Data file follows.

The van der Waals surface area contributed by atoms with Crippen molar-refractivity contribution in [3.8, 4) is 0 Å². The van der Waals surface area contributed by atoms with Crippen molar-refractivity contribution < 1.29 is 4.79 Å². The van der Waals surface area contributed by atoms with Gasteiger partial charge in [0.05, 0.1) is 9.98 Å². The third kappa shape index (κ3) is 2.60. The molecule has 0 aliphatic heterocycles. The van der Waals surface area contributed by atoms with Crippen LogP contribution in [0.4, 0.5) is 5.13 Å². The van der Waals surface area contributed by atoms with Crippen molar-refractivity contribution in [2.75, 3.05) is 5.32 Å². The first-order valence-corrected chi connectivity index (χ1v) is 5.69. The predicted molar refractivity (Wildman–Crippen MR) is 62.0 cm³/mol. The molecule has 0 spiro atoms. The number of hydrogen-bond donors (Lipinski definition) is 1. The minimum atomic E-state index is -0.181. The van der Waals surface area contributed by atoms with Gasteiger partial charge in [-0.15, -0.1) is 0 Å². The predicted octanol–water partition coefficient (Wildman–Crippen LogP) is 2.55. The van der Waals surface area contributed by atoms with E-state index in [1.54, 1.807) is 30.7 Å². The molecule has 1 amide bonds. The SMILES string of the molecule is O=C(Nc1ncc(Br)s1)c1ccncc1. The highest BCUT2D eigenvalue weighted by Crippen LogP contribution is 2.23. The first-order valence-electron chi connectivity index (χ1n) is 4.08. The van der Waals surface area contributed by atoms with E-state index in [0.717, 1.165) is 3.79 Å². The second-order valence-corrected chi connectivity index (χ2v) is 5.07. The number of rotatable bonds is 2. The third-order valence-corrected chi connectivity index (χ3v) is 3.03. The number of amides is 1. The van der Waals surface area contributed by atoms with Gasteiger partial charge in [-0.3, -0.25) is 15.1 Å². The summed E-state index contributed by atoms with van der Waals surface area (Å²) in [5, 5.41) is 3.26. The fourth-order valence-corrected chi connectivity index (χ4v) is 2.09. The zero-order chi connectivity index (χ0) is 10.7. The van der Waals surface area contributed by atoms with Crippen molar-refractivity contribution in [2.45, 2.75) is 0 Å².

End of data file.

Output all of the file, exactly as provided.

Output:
The van der Waals surface area contributed by atoms with Crippen molar-refractivity contribution in [3.8, 4) is 0 Å². The van der Waals surface area contributed by atoms with Crippen molar-refractivity contribution < 1.29 is 4.79 Å². The van der Waals surface area contributed by atoms with Gasteiger partial charge in [0.05, 0.1) is 9.98 Å². The third kappa shape index (κ3) is 2.60. The molecule has 0 aliphatic heterocycles. The van der Waals surface area contributed by atoms with Crippen LogP contribution in [0.4, 0.5) is 5.13 Å². The van der Waals surface area contributed by atoms with Crippen molar-refractivity contribution in [2.75, 3.05) is 5.32 Å². The first-order valence-corrected chi connectivity index (χ1v) is 5.69. The predicted molar refractivity (Wildman–Crippen MR) is 62.0 cm³/mol. The molecule has 0 spiro atoms. The number of hydrogen-bond donors (Lipinski definition) is 1. The minimum atomic E-state index is -0.181. The van der Waals surface area contributed by atoms with Gasteiger partial charge in [-0.15, -0.1) is 0 Å². The predicted octanol–water partition coefficient (Wildman–Crippen LogP) is 2.55. The van der Waals surface area contributed by atoms with E-state index in [1.54, 1.807) is 30.7 Å². The molecule has 1 amide bonds. The SMILES string of the molecule is O=C(Nc1ncc(Br)s1)c1ccncc1. The highest BCUT2D eigenvalue weighted by Crippen LogP contribution is 2.23. The first-order valence-electron chi connectivity index (χ1n) is 4.08. The van der Waals surface area contributed by atoms with E-state index in [0.717, 1.165) is 3.79 Å². The second-order valence-corrected chi connectivity index (χ2v) is 5.07. The number of rotatable bonds is 2. The third-order valence-corrected chi connectivity index (χ3v) is 3.03. The number of amides is 1. The van der Waals surface area contributed by atoms with Gasteiger partial charge in [-0.3, -0.25) is 15.1 Å². The summed E-state index contributed by atoms with van der Waals surface area (Å²) in [5, 5.41) is 3.26. The fourth-order valence-corrected chi connectivity index (χ4v) is 2.09. The zero-order chi connectivity index (χ0) is 10.7. The van der Waals surface area contributed by atoms with Crippen molar-refractivity contribution in [2.45, 2.75) is 0 Å².